Smallpox epidemics once routinely decimated the populations of countries around the world. English historian Thomas B. Macaulay called the disease the "most terrible of all the ministers of death."

Caused by the variola virus, smallpox starts with symptoms such as fever and headache, followed a few days later by a rash that causes severe skin pustules all over the body and scabs that fall off after three or four weeks, sometimes leaving disfiguring pockmarks.

The severe form of smallpox killed 15 percent to 40 percent of its victims; the minor type less than 1 percent.

In 1796, English physician Edward Jenner administered the first vaccination against the disease, which he called "the most dreadful scourge of the human race."

The last documented American outbreak of the minor form of smallpox occurred in the lower Rio Grande Valley in 1949.

But the disease persisted in in Asia, Africa and South America. In 1967, the World Health Organization began a global eradication program.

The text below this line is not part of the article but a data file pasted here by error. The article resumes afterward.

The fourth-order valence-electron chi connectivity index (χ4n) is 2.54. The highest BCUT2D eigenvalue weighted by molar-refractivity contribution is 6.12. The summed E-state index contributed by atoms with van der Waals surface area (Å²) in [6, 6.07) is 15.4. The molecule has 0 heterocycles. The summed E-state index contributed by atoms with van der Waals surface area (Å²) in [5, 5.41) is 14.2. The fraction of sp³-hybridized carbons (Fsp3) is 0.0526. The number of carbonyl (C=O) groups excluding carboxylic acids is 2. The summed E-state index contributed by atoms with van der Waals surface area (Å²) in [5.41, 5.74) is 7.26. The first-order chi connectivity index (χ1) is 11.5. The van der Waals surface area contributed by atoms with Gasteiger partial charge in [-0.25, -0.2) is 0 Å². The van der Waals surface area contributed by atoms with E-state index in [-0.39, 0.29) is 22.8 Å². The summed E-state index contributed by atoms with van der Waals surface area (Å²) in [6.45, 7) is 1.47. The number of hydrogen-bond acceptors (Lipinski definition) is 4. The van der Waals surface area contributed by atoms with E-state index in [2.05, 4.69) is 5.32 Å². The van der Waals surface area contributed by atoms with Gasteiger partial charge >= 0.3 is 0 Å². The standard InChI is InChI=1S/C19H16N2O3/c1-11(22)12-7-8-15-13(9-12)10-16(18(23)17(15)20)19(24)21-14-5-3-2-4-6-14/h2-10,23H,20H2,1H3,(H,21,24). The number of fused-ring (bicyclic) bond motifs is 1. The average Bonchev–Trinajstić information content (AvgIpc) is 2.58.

The last known naturally-acquired case of the most deadly form of smallpox occurred in Bangladesh in 1975.

The last case of the minor form was reported in Somalia in 1977.

Since then, the only two known cases of smallpox occurred in Birmingham, England, in 1978 after a laboratory accident.

In 1979, a global commission certified not only that smallpox was eradicated but that there was no evidence that it would return as a naturally spread disease. The disease is spread only among humans, with no intermediate carriers.

Recommendations to ensure permanent eradication were adopted by a World Health Organization assembly in 1980.

These included discontinuing smallpox vaccination, except for those at special risk of exposure; the establishment of a stockpile of freeze-dried vaccine sufficient to inoculate 200 million people; a WHO system for investigating suspected smallpox cases; and limiting the stock of smallpox virus to no more than two centers and keeping it in special containment facilities to prevent accidental exposure.

According to a 1985 American Public Health Association report, all 164 WHO member states except Albania have discontinued routine civilian vaccination.

In the United States, only military personnel and a small number of laboratory workers who study viruses related to smallpox are still being immunized against the disease.